Tuesday, February 9, 2010

Further Suggestions for BHL's Research

Not that I thought that many of the nouveaux philosophes had much intellectual integrity, but the latest news on Bernard-Henri Lévy, television personality and bloviator at large, is that BHL's current book, entitled De la guerre en philosophie, cites a hoax source to support his arguments against Immanuel Kant. The Telegraph UK reports that
In his book, which has received lavish praise from some quarters, the open-shirted Mr Lévy lays into the philosopher Immanuel Kant as being unhinged and a "fake". To support his claims, he cites a certain Jean-Baptiste Botul, whom he describes as a post-War authority on Kant. But the chorus of approval turned to laughter after a journalist from Le Nouvel Observateur pointed out that Mr Botul does not exist: he is a fictional character created in by a contemporary satirical journalist, Frédéric Pagès. [...]

But Mr Lévy missed the joke, citing Mr Botul from a "series of lectures to the neo-Kantians of Paraguay" he supposedly gave after the war, in which he said that "their hero was an abstract fake, a pure spirit of pure appearance".
With or without his intellectual integrity intact, I'm sure Mr. BHL will continue to write, so let me suggest a few more avenues of research. There are, in fact, several dangerous writers moving in little-known fascist circles in the Americas that BHL might want to discredit. They are first profiled in Roberto Bolaño's path-breaking Nazi Literature in the Americas, which was published in translation by New Directions in 2008.

BHL might want to refute, first, Luiz Fontaine Da Souza (1900-1977), a Brazilian writer who dedicated much of his work to attacking the legacy of French Enlightenment philosophy in a series of Refutations aimed at Voltaire (1921), Diderot (1925), Montesquieu (1930) and Rousseau (1932). However, no threat, for Fontaine, loomed as large as the ascendency of existentialism and the work of Jean-Paul Sartre, to whom he dedicated six volumes of criticism. Five volumes of his Critique of Being and Nothingness appeared in his lifetime from 1955-1962, and a sixth was neither completed nor published. Taking on the work of Fontaine ought to be personal for BHL.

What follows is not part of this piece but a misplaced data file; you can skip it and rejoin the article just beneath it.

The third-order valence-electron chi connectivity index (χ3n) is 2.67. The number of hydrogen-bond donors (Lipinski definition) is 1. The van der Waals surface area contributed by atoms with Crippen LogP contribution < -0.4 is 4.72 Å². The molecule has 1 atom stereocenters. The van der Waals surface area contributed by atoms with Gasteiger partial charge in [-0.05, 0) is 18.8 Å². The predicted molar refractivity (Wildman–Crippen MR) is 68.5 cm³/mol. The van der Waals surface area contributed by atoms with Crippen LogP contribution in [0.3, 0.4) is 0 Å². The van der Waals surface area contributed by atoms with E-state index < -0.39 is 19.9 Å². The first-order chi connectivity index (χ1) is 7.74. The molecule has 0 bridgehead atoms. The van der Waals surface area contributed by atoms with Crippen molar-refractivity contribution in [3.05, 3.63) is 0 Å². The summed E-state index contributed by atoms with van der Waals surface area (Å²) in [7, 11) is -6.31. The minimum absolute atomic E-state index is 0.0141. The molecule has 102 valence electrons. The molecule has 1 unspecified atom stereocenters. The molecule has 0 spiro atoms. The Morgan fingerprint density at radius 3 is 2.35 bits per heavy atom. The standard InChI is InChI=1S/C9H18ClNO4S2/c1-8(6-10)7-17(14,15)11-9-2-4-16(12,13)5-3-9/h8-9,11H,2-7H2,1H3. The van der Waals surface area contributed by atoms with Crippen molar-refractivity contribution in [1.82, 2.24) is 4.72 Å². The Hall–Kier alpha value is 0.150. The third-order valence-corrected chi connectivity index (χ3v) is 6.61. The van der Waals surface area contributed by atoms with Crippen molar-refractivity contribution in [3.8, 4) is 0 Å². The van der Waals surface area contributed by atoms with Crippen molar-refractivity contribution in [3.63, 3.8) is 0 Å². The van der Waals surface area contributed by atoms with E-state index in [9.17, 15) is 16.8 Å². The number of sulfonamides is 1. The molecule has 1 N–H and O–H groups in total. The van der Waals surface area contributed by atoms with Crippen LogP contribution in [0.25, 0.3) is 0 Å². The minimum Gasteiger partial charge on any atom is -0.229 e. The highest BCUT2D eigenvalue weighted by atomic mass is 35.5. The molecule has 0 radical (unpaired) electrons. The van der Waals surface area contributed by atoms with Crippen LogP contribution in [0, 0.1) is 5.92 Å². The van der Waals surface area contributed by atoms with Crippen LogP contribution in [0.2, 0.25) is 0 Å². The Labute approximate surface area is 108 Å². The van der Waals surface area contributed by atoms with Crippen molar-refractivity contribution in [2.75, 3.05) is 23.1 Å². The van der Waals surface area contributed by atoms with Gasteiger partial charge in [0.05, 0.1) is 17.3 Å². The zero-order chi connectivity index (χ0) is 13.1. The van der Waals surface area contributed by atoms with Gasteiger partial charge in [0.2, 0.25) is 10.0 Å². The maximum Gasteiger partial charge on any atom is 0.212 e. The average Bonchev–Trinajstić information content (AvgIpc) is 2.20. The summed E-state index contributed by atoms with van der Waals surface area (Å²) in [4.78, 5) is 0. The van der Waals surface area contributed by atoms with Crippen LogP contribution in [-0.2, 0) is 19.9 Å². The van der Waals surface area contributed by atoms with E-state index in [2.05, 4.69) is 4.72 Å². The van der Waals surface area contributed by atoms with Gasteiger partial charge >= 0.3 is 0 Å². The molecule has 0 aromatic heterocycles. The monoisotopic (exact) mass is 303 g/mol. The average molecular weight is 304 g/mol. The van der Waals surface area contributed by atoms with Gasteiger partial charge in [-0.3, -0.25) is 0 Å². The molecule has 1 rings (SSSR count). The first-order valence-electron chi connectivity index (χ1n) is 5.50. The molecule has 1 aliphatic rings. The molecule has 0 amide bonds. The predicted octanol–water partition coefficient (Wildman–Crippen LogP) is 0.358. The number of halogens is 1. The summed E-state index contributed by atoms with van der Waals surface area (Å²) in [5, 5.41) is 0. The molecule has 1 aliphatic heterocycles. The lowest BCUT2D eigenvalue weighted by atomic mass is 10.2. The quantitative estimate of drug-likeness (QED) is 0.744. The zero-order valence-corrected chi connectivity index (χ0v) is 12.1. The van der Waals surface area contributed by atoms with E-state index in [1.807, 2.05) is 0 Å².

Then there are a few other fascist writers still living. The include the American novelist Harry Silebius, sci-fi writers Gustavo Borda and Zach Sodenstern, and poet and land artist Willy Schürholz. What they share in common is anti-semitism. Silebius, of Richmond, Virginia, has dedicated several novels to the scenario that Hitler's forces conquer North America. Borda's science fiction has gained him some recognition in his native Guatamala, while Sodenstern's series on the Fourth Reich in America have been made into cult films.

However, the most scorn and most serious philosophical journalism should be reserved for Schürholz, whose career rests on his land art. He's produced nothing like the well-known Spiral Jetty, instead this fascist poet has dug the maps of what he has called an "ideal concentration camp" in deserts in Atacama, Arizona, and a wheat field in Colorado.

BHL should act now before these pernicious characters gain more influence and notoriety, as Silebius, according to Bolaño's research, does not die until 2014, Borda until 2016, Sodenstern until 2021, and Schürholz, who holds a Chilean cultural attaché position in Angola, until 2029.

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